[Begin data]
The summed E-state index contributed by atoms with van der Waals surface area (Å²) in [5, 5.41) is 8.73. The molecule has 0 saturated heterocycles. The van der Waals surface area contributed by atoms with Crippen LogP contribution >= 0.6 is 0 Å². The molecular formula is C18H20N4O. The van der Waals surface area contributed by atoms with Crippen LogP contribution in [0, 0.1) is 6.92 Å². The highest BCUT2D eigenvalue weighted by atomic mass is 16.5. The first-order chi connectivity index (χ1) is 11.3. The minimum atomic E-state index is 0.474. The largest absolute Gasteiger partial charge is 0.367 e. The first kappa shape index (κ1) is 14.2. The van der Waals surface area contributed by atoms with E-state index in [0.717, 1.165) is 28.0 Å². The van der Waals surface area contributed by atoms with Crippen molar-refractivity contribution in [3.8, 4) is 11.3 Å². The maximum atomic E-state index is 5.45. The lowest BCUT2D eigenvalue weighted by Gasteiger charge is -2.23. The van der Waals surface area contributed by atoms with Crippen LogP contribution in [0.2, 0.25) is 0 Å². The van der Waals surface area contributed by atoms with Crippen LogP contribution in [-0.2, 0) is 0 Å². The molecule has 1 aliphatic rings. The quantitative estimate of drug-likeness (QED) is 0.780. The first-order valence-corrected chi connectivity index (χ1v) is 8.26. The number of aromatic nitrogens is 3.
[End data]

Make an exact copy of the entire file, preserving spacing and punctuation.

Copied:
The summed E-state index contributed by atoms with van der Waals surface area (Å²) in [5, 5.41) is 8.73. The molecule has 0 saturated heterocycles. The van der Waals surface area contributed by atoms with Crippen LogP contribution >= 0.6 is 0 Å². The molecular formula is C18H20N4O. The van der Waals surface area contributed by atoms with Crippen LogP contribution in [0, 0.1) is 6.92 Å². The highest BCUT2D eigenvalue weighted by atomic mass is 16.5. The first-order chi connectivity index (χ1) is 11.3. The minimum atomic E-state index is 0.474. The largest absolute Gasteiger partial charge is 0.367 e. The first kappa shape index (κ1) is 14.2. The van der Waals surface area contributed by atoms with E-state index in [0.717, 1.165) is 28.0 Å². The van der Waals surface area contributed by atoms with Crippen molar-refractivity contribution in [3.8, 4) is 11.3 Å². The maximum atomic E-state index is 5.45. The lowest BCUT2D eigenvalue weighted by Gasteiger charge is -2.23. The van der Waals surface area contributed by atoms with Crippen LogP contribution in [0.2, 0.25) is 0 Å². The van der Waals surface area contributed by atoms with Crippen LogP contribution in [-0.2, 0) is 0 Å². The molecule has 1 aliphatic rings. The quantitative estimate of drug-likeness (QED) is 0.780. The first-order valence-corrected chi connectivity index (χ1v) is 8.26. The number of aromatic nitrogens is 3.